Fertile minds: the saint and the sage
Hildegard with her lifelong friend and scribe, the monk Volmar
“I saw under [the influence of] heavenly mysteries while my body was fully awake and while I was in my right mind. I saw it with the inner eye of my spirit and grasped it with my inner ear...”
the illustration above, Hildegard
inspiration as tongues of fire, suggesting a powerful
and vibrant experience.
And once again I heard a voice from heaven
The medieval visionary Hildegard of Bingen was the 10th child born to a noble family in Germany. It was the custom at that time to dedicate  such a child to the church, and at the age of 8, she was handed over to an anchoress  named Jutta to receive religious instruction. The education available to girls like Hildegard was rudimentary—she was taught to read the Psalter  in Latin—and she would later struggle with feelings of inadequacy concerning her proficiency with the language. Yet she was not without opportunity: the attachment of the anchorage to the Benedictine monastery at Disibodenberg meant that she would be exposed to the scholarship typical of such a place.
this reason, although it must have been painful, her separation from her
family at an early age was quite possibly fortuitous. At a time when very
few women had a say, life in the Benedictine community allowed her to
develop her diverse and extraordinary talents. In addition to producing
several major works on theology—as well as treatises on natural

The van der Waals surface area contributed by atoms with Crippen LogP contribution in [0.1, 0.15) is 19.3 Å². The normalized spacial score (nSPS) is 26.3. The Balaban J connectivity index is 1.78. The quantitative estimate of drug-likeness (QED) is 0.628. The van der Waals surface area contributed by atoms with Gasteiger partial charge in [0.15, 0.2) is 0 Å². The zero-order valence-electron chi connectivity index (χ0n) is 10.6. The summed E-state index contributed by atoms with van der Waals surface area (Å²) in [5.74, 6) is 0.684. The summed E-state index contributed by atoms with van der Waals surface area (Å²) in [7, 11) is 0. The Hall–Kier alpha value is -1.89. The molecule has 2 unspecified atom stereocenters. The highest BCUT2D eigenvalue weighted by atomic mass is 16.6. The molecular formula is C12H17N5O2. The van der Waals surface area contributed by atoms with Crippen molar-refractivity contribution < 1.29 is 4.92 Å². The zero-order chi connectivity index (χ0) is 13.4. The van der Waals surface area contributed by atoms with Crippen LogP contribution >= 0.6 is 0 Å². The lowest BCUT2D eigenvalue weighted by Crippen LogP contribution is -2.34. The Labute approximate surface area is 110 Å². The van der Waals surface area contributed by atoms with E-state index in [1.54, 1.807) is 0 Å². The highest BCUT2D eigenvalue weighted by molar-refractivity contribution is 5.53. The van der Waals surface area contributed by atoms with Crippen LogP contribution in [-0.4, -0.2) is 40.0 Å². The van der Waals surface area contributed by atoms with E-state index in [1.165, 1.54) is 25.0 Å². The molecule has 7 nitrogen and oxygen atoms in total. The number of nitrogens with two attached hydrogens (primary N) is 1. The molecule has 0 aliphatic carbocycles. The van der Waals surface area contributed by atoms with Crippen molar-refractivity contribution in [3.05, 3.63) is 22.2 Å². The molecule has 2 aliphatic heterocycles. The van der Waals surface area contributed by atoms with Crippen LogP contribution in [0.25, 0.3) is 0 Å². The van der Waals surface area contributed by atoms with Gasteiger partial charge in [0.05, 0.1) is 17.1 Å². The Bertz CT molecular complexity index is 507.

history and the medicinal uses of plants—Hildegard would come to
correspond with bishops, popes and kings and speak out openly against
corruption in the church. She was familiar with the science of her day
and often drew on her understanding of the natural world to illustrate
a theological argument. And she left behind a large corpus of music; in
fact, in spite of the dearth of female composers even today, she is probably
the earliest composer of either sex whose biography is known.
Illustrated page from Scivias
Hildegard often saw a brilliant light, inside of which she at times perceived an even brighter illumination she called lux vivens, ‘the living light’. A vision of this living light was capable of dispelling all her sadness and anxiety, and she strove to reflect it both in words and in music.
And it came to pass...when I was 42 years...old, that the heavens were opened and a blinding light...flowed through my...brain. And...it kindled my whole heart and breast like a flame...and suddenly I understood the meaning of...the books.
Hildegard had experienced visions since the age of three, which for the most part she kept hidden from everyone but her teacher and a monk named Volmar—until, that is, she received official approval. It has been said—partly because of her own references to suffering and pain—that much of what she described as ‘visions’ were in fact the side effects of migraines. While it is quite likely she did suffer from migraine, to attribute her creativity entirely to pathology would be inappropriate. Perhaps it would be more useful to say that she drew on such visual and auditory side effects to inspire her creative spirituality—turning what was essentially a curse into a blessing and a gift.
In 1141 CE she had a vision that would change the course of her life (see quote above). However “although I heard and saw these things, because of doubt and low opinion of myself and because of diverse sayings of men, I refused for a long time [the call].” She was living during a period when there was much religious foment, and—although always believing herself that her visions were authentic—she wanted them sanctioned by the church.
She wrote to the abbot Bernard of Clairvaux, himself a noted mystic , who brought her to the attention of Pope Eugenius. Luckily for Hildegard, Eugenius was an enlightened individual who encouraged her work. With the publication of her first book Scivias , her fame began to spread. People flocked from all parts of Germany to seek her counsel, and she eventually became known as the Sibyl of the Rhine.